In my infinite traveling wisdom, I thought it would be just fine to book an Airbnb right by the Petronas Towers, because in theory we could pop out for food and it would be super easy. But KL is not like the rest of Malaysia. Every building is either a shopping mall or a condominium. We went out for lunch a couple times, but otherwise we had groceries for breakfast and ordered Grab Eats for dinners because it's just so easy. Besides, Mr. Go was starting to feel under the weather and coronavirus had started blowing up in a big way, so we decided not to feel too guilty about staying in and watching movies.
We found surgical masks (after a thorough search because all the pharmacies were sold out) and sought out a child-sized cloth mask for Babs to wear in the airports.
With the last ounces of our adventurous spirits, we went for a walk around a nice lake (Taman Tasik Titiwangsa) and stumbled, wholly unprepared, onto a splash pad. Beyond caring, we stripped Babs down to her shorts and let her play. We wrung her out as best we could afterward and let the tropical sun dry her the rest of the way.
At a weird contemporary art museum we went to because it was free, Mr. Go tricked Babs into sounding out a swear word that was in one of the art installations. Truly the best things in life are free.
We were stretching for things to entertain Babs at this point, tired as we were. The KLCC park was close to our apartment, but it was just so hot in the afternoon, so we found an indoor playground in one of the shopping malls. We sat for an hour drinking Starbucks and let her run off some energy.
Grab drivers were becoming very concerned about coronavirus too. One even called us to check that we weren't Chinese before coming to pick us up, and said most drivers were refusing to pick up Chinese people.
Our evening flight was a welcome struggle. We got our last Boost smoothie and had a brief stopover in Singapore. I was sure I didn't sleep at all on the 15 hour leg, but Mr. Go assured me he caught me sleeping once or twice.
We arrived in Los Angeles and went through the same kind of culture shock we experienced coming home from Spain last year. There was toilet paper in all the bathrooms, and soap! We could read the signage and menus. Barely anyone in L.A. was wearing surgical masks yet.
We'd booked separate tickets to get us from L.A. to Chicago, then a rental car to get us to Green Bay, where we'd arranged to have Grandma pick us up.
Travel went very smoothly, until the flight to Chicago. About halfway through I felt a malaise overtake me.
I closed my eyes, thinking I was simply tired and gassy from the Wolfgang Puck Express hummus box in LAX. Would that was all. Just as I thought, boy, this might end in a vomit, and stood to stumble back to the lavatories, it overtook me all at once.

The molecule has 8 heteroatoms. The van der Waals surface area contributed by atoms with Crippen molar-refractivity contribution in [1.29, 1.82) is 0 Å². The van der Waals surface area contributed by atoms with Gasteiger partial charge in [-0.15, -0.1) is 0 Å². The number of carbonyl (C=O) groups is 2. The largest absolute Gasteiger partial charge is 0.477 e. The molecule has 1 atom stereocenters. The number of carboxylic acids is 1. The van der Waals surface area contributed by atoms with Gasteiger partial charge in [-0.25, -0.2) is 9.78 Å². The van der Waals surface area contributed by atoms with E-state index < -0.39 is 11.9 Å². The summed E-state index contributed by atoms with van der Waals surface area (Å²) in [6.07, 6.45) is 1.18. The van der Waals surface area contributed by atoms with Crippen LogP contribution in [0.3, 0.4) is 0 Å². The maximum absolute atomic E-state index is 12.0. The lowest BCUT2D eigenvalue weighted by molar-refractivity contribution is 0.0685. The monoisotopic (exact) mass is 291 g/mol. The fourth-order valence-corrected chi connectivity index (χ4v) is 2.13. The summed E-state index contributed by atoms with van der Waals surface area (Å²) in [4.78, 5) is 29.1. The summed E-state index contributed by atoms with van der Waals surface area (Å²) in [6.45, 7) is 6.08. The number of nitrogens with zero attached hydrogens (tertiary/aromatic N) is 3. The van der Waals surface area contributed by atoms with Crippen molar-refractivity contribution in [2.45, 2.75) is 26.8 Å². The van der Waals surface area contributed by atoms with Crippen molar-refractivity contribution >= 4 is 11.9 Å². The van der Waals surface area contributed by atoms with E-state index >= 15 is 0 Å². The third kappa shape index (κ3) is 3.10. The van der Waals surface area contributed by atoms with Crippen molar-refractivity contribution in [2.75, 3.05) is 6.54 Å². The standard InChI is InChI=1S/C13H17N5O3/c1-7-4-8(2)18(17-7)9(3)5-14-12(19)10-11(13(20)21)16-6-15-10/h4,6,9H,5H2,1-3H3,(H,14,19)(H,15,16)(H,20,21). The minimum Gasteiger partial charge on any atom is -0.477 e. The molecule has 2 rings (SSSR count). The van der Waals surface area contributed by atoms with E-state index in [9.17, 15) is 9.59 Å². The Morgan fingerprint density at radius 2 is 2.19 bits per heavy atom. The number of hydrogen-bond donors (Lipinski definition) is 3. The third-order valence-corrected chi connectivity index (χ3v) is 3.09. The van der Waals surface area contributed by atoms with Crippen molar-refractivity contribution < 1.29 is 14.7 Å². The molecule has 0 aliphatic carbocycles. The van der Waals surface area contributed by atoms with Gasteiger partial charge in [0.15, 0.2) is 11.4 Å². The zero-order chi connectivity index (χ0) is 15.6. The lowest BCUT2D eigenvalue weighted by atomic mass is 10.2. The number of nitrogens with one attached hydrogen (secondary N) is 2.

I flopped back in my seat and yanked the blessed vomit bag from the seatback pocket in front of me, then proceeded to fill it nearly to the brim. Babs slept like a rock the entire time, thank God for small favors. I could barely open my eyes, could barely speak. Between the utter exhaustion and whatever else was making my body NOPE out, I was a useless lump.
Mr. Go asked the stewardess (thank you again Alaska Airlines staff for your kindness) for a blanket and some crackers for me. He wrangled Babs and our luggage to the shuttle and through the rental car office. I stopped off for a quick vomit while Mr. Go secured us our wheels, and then did once again in a McDonald's parking lot somewhere in Southern Wisconsin.
At the Super 8 in Saukville, WI, I passed out before the pizza arrived and slept for the next 13 hours. When I woke at 4 a.m. the pizza had already been eaten for breakfast several hours earlier and I was semi-coherent again.
It was a strange sensation to feel the cold air. We had only our rain jackets and it was probably the illness making my body shiver so violently, but I felt wholly unprepared for the bitter cold, while at the same time being quite thankful for getting out of the equatorial heat.
Home was blissfully comfortable. There's something about travel, especially the bare bones way we travel, that makes us so grateful when we come home to all our familiar conveniences.
We've spent the next weeks processing all we saw and did and how it changed the shape of our perspectives. We kept Babs out of school for a week, limited our contact with people and checked our temperatures regularly. We were in the clear.
Asia was so wildly different from anything we'd experienced before. The unfettered friendliness and hospitality is something we may even brave the long flight for again in the future, which is really saying something. But for now, we're enjoying the perks of our home base and looking forward to all our home-state summer adventures, like gardening (and growing some Thai chiles, holy basil and lemongrass for my kitchen), canning, camping and living the good life.